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China as an Operational Nuclear Power and its Nuclear Strategy

  • Leo Yueh-Yun Liu

Abstract

When Communist China becomes an operational nuclear power, with a small stockpile of M.R.B.M.s or I.R.B.M.s, a new type of nuclear deterrence, between Communist China on the one hand and one or both of the superpowers on the other, will emerge. So far both superpowers have been able to maintain a relatively stable international system. The United States, for example, has played a significant role in the maintenance of world security and stability, especially in Asia. Thus in 1964, immediately after Communist China had conducted its first nuclear test, President Johnson assured American allies in Asia that the American commitments there would be honoured, and announced at the same time that ‘nations that do not seek nuclear weapons can be sure that if they need United States support against the threat of nuclear blackmail, they will have it’.1 Since 1960, the Soviet Union has refused to support or encourage Chinese nuclear development. In fact the Russian attitude has changed over the past years from apparent indifference to indirect attack and then to open attack of Communist China’s nuclear development.2

Keywords

Nuclear Weapon Nuclear Test World Politics Nuclear Deterrence Nuclear Capability 
These keywords were added by machine and not by the authors. This process is experimental and the keywords may be updated as the learning algorithm improves.

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Notes

  1. 4.
    Arthur J. Godberg, ‘U.S. Calls for Prompt Endorsement by the General Assembly of the Draft Treaty on the Non-proliferation of Nuclear Weapons’, The Nonproliferation of Nuclear Weapons, Department of State Publication 8385 ( Washington: U.S. Government Printing Office, 1968 ) p. 8.Google Scholar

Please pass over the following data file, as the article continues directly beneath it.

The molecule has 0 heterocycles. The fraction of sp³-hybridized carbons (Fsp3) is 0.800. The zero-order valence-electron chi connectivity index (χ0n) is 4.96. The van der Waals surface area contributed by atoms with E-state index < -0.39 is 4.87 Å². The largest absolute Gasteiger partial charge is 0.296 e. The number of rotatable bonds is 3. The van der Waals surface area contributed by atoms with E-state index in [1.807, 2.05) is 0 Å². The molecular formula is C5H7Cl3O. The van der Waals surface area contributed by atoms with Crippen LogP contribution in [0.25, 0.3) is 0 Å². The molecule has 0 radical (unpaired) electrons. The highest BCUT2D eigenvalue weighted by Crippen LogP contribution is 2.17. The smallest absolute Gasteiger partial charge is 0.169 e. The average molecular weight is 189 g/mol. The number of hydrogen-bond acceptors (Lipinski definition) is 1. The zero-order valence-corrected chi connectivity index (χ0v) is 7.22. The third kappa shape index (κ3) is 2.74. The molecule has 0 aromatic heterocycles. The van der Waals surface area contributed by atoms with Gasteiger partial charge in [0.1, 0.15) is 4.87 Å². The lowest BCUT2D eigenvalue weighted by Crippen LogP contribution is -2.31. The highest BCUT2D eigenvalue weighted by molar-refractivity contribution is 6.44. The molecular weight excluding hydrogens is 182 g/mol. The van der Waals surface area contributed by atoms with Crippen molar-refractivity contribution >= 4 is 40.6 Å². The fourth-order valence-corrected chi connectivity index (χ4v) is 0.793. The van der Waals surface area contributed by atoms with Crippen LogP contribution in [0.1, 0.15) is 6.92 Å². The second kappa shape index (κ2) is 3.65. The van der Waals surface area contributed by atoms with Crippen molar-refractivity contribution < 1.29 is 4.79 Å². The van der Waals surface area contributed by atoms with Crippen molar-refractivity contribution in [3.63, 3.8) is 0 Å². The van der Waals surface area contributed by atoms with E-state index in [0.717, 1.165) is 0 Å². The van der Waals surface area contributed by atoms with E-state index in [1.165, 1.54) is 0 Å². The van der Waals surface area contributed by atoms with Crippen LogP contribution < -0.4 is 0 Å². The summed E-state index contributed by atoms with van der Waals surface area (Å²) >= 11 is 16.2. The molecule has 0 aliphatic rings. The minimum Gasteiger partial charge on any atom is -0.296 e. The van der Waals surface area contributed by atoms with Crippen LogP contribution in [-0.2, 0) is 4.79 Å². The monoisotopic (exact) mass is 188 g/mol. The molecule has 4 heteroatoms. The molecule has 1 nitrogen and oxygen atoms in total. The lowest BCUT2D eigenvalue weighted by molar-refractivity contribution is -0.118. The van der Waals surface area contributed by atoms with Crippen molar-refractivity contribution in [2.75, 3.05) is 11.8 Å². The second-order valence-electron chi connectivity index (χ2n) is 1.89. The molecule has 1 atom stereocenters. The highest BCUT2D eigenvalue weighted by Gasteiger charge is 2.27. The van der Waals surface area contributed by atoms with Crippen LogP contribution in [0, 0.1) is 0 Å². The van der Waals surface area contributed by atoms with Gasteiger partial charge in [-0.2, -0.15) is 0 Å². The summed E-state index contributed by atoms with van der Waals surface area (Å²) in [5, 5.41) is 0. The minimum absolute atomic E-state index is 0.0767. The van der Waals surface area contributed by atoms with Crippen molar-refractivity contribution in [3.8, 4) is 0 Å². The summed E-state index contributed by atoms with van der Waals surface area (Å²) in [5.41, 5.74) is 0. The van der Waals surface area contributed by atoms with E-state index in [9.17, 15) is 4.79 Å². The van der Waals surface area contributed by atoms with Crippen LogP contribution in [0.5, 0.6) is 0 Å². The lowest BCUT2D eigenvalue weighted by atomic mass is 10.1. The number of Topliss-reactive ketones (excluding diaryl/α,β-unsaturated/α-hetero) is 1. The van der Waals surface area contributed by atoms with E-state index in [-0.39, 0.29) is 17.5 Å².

2. 7.
    Raymond Aron, The Great Debate ( Garden City, N.Y.: Doubleday, 1965 ) p. 62.Google Scholar
  3. 8.
    Stanley Hoffman, ‘Nuclear Proliferation and World Politics’, in A World of Nuclear Powers?, ed. Alastair Buchan (Englewood Cliffs, N.J.: Prentice-Hall, 1966 ) p. 113.Google Scholar
  4. 11.
    Robert L. Rothstein, On Nuclear Proliferation ( New York: Columbia University, 1966 ) p. 60.Google Scholar
  5. 12.
    See Thomas C. Schelling, The Strategy of Conflict (New York: Oxford University Press, 1963) pp. 6, 119, 138, 192 and especially 187 ff.Google Scholar
  6. 18.
    Alice L. Hsieh, foreword to the Japanese edition of Communist China’s Strategy in the Nuclear Era: Implications of the Chinese Nuclear Detonations (Santa Monica, Calif.: Rand Corp., 1965 ) p. 6.Google Scholar
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    See Hindu 29 Oct 1964. See also W. L Ryan and S. Summerlin, China Cloud: America’s Tragedy and China’s Rise to Nuclear Power (Boston: Little, Brown, 1968) p. 190.Google Scholar
  8. 28.
    This statement was made in 1966. See W. L. Ryan and S. Summerlin, China Cloud, p. 241.Google Scholar
  9. 29.
    See M. R. Masani, ‘The Challenge of the Chinese Bomb-II’, India Quarterly, XXI, no. 1 (Jan-Mar 1965) 23. See also The Times (London), 5 Dec. 1964.Google Scholar
  10. Donald Edward Kennedy, The Security of Southern Asia ( New York: Frederick A. Praeger, 1965 ) p. 234.Google Scholar
  11. 43.
    See Alastair Buchan, ‘An Asian Balance of Power’, Australian Journal of Politics and History XII (Aug 1966), 278ff.Google Scholar
  12. Walter B. Wentz, Nuclear Proliferation ( Washington: Public Affairs Press, 1968 ).Google Scholar
  13. 44.
    See Leonard Beaton, Must the Bomb Spread? ( New York: Penguin, 1966 ) p. 57.Google Scholar
  14. 49.
    See Kiichi Saeki and Kai Wakaizumi, ‘The Problems of Japan’s Security’, China and the Peace of Asia, ed. Alastair Buchan ( New York: Frederick A. Praeger, 1965 ), 227.Google Scholar
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    Herman Kahn, Thinking about the Unthinkable ( New York: Horizon Press, 1962 ) pp. 212–13.Google Scholar

Copyright information

© Palgrave Macmillan, a division of Macmillan Publishers Limited 1972

Authors and Affiliations

  • Leo Yueh-Yun Liu
    • 1
  1. 1.Brandon UniversityCanada

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